TRIPOLI, Lebanon: The inability of MPs to choose a successor to President Michel Sleiman has cast serious doubts over the efficiency of the electoral system currently in place. Some say that part of the problem is that the entire process of electing a president is restricted to the political elite.
Intellectual elites, even with the wealth of knowledge and expertise they bring to the table, remain separated from the political process and don’t appear to have a say in choosing their president.
But if did, what characteristics would they look for in the next president of the republic?
Dr. Nizar Younes, an economy and engineering professor and one of Lebanon’s leading intellectuals, is among those who champion the need for change and development.
After an unsuccessful run for Parliament in the north, Younes decided to publish a series of writings revolving around Lebanon’s decaying political system.
“In order to face dire challenges, presidential candidates must present an ambitious vision to build a country,” Younes said when asked about the main characteristics needed in a future president.
He explained that the government would be able to act on various social, economic, cultural, environmental and educational levels grounded on the president’s vision.
A strong believer that the president must serve the people, Younes emphasized that in a country where religious and political divisions were deeply integrated within the society, unity was not an easy goal.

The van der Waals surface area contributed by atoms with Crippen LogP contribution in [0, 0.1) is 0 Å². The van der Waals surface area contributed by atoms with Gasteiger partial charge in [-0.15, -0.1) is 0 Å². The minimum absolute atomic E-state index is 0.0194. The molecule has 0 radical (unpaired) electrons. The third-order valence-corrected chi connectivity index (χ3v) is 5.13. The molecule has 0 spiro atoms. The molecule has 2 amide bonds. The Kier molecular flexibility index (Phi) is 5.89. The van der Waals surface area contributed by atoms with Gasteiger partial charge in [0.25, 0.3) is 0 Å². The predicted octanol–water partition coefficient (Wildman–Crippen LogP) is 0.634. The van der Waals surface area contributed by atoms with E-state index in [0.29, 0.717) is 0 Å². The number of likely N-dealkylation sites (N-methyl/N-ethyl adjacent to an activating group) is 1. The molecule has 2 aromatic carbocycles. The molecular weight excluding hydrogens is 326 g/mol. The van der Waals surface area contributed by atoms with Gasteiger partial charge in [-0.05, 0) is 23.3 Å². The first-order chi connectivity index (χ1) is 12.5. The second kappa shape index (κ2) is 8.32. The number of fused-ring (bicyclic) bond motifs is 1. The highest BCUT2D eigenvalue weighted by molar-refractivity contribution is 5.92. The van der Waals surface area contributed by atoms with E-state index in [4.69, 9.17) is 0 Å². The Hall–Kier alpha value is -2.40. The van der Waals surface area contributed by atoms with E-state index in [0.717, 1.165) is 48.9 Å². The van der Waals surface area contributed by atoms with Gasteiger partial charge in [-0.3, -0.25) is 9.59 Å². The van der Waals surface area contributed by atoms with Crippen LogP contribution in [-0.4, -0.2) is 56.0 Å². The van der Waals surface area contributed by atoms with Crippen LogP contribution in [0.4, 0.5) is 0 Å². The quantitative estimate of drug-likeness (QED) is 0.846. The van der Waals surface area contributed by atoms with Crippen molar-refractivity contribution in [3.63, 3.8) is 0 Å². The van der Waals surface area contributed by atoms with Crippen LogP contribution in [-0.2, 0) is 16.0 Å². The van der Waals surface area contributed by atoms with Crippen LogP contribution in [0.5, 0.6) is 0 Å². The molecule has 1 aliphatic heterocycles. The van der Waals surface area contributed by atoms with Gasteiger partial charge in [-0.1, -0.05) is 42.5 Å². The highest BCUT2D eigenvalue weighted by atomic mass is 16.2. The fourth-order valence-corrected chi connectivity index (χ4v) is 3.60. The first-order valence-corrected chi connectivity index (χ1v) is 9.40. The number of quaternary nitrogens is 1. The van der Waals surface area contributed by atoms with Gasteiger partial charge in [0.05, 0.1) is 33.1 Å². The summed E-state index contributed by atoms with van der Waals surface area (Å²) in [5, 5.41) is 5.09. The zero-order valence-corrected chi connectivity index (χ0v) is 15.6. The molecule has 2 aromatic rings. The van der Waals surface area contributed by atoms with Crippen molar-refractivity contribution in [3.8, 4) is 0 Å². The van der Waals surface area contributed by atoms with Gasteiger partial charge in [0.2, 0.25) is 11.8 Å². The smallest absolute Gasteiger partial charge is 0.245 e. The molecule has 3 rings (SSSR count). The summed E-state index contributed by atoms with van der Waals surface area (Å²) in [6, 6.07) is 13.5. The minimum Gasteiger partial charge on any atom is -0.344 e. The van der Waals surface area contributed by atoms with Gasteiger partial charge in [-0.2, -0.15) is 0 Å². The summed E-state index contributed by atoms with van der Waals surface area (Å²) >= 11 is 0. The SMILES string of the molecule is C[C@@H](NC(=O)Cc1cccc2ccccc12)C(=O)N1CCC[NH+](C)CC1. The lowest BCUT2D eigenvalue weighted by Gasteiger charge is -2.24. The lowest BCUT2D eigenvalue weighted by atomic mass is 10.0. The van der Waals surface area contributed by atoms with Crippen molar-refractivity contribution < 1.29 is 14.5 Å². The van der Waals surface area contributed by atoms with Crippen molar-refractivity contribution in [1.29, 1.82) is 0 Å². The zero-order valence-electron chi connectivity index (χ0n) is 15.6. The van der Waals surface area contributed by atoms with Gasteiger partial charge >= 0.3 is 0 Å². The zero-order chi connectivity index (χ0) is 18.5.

“Lebanon did not come out of nowhere,” Younes said.
“On the contrary, it is nestled in the heart of history and the world needs to know about the heroes of our nation.”
Molded by a different political experience, Roula Mourad’s is one of the strongest voices among Lebanese women. Hailing from the rural northern village of Akkar, Mourad is the founder of the women’s party 10452, Lebanon’s size in square kilometers.
After majoring in French literature, Mourad founded the party to prove that women are capable of protecting their rights and that political parties must pave the road for change. She was partly motivated by the absence of any political parties led by a woman.
“Women take responsibility for their actions [because] it affects their children’s future,” Mourad asserted. “This makes us keen on protecting civil peace and on developing our political system.”
In Mourad’s opinion, the presidential post must be filled with someone capable of working on a “national level.” In addition, the president who fits into Mourad’s vision must be neutral, unbiased and aware of the various defense strategies. “Supporting and [creating] a strong army is a must since one of the main reasons why we’re torn apart is the conflict between the theories of resistance and army.”
She said she hoped the next president would pay more attention to the issues affecting civil society and would help get more women in government. “In the Lebanese political system there is a sectarian quota that cannot be denied. This is why we are in need of a women’s quota,” Mourad added.
For both Younes and Mourad, the new president must be a good leader, have courage and be intelligent.
“The president must be aware of all the problems affecting the world we live in,” Younes said.
“The country’s leader must have an economic plan capable of developing the country,” Mourad said.
Dr. Walid Arbid, an international affairs professor who has both educational expertise and sporadic political experience, believes the position should be filled by an exceptional leader who can deal with the current religious and political turmoil.
“With executive power in the hands of the Cabinet, there’s no doubt the presidential post is not as strong as it used to be,” Arbid said. “However, the president has a symbolic power that can be used in forming national unity based on what society wants rather than [what the] political classes [want].”
Although regional and international complications have contributed to Lebanon’s dire internal situation, Arbid is confident that with the right president, things can change for the better.